Symptoms of teeth grinding 

Teeth grinding (bruxism) can cause different symptoms, including facial pain, headaches and worn-down teeth.

Some of the symptoms of bruxism, such as facial pain, will often disappear when you stop grinding your teeth. Others, such as tooth damage, can be permanent and may need dental treatment.

Possible symptoms of teeth grinding include:

  • headaches
  • facial muscle pain (facial myalgia)
  • earache
  • tightness and stiffness in the shoulders
  • pain and stiffness in the jaw joint and surrounding muscles (known as the temporomandibular joint)
  • sleep disruption (both to you and your partner) 

Symptoms that affect the mouth include:

  • worn teeth, which can result in short teeth, increased tooth sensitivity and possible loss of teeth
  • fractured teeth or fillings
  • difficulty opening your mouth

It's important to note tooth wear only occurs in severe cases of bruxism and not everyone who grinds their teeth will have it.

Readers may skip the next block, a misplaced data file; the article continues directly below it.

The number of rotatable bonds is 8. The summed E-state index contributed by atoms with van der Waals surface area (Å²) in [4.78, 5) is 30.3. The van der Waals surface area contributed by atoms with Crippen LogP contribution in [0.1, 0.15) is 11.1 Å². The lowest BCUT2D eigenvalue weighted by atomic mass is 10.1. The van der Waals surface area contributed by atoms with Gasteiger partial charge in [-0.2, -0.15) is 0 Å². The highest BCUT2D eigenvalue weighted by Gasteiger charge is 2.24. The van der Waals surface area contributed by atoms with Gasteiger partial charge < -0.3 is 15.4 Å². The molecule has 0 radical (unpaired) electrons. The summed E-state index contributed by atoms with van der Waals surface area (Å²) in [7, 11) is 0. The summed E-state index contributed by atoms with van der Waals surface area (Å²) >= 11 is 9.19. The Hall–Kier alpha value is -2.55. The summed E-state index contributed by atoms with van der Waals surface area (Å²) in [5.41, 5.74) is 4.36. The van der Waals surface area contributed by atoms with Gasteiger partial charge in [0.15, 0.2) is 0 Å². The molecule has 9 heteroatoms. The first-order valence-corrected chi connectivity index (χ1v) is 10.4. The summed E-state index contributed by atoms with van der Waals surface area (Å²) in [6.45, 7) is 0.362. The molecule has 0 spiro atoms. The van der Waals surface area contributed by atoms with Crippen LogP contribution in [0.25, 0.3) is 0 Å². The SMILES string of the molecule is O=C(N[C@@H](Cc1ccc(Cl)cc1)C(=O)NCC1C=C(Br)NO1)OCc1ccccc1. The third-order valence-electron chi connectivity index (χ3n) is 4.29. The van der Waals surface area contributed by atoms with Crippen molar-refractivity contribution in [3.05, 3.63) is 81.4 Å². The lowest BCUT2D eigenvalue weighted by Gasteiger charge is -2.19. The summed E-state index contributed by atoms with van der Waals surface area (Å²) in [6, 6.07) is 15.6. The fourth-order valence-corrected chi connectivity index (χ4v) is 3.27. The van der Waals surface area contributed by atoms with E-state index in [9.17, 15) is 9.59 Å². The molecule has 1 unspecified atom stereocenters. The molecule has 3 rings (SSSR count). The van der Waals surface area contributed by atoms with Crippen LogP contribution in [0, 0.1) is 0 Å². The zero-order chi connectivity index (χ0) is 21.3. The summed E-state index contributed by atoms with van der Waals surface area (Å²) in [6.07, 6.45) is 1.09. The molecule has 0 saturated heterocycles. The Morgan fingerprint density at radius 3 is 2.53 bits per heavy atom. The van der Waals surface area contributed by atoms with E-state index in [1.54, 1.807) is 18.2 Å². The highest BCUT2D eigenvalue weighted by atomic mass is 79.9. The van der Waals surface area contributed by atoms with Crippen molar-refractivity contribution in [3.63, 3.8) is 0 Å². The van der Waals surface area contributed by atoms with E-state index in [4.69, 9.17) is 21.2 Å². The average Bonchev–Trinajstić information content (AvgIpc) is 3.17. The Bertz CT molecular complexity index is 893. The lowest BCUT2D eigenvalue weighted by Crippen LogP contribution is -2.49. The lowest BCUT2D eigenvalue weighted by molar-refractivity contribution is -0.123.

If your teeth become worn through grinding, you may need dental treatment to avoid developing further problems, such as infection or a dental abscess.

When to see a doctor or dentist

You should see your dentist if:

  • your teeth are worn, damaged or sensitive
  • you have pain in your jaw, face or ear
  • your partner complains that you make a grinding sound in your sleep

Tell your dentist if you think you're grinding your teeth. They'll check your teeth and jaw for signs of bruxism, help work out the possible causes, and suggest appropriate treatment.

See your GP if you grind your teeth and you have high stress levels or anxiety. They'll be able to recommend treatment to help manage your stress, which may alleviate your teeth grinding symptoms.

Read more about treating bruxism.

Page last reviewed: 05/09/2014

Next review due: 05/09/2016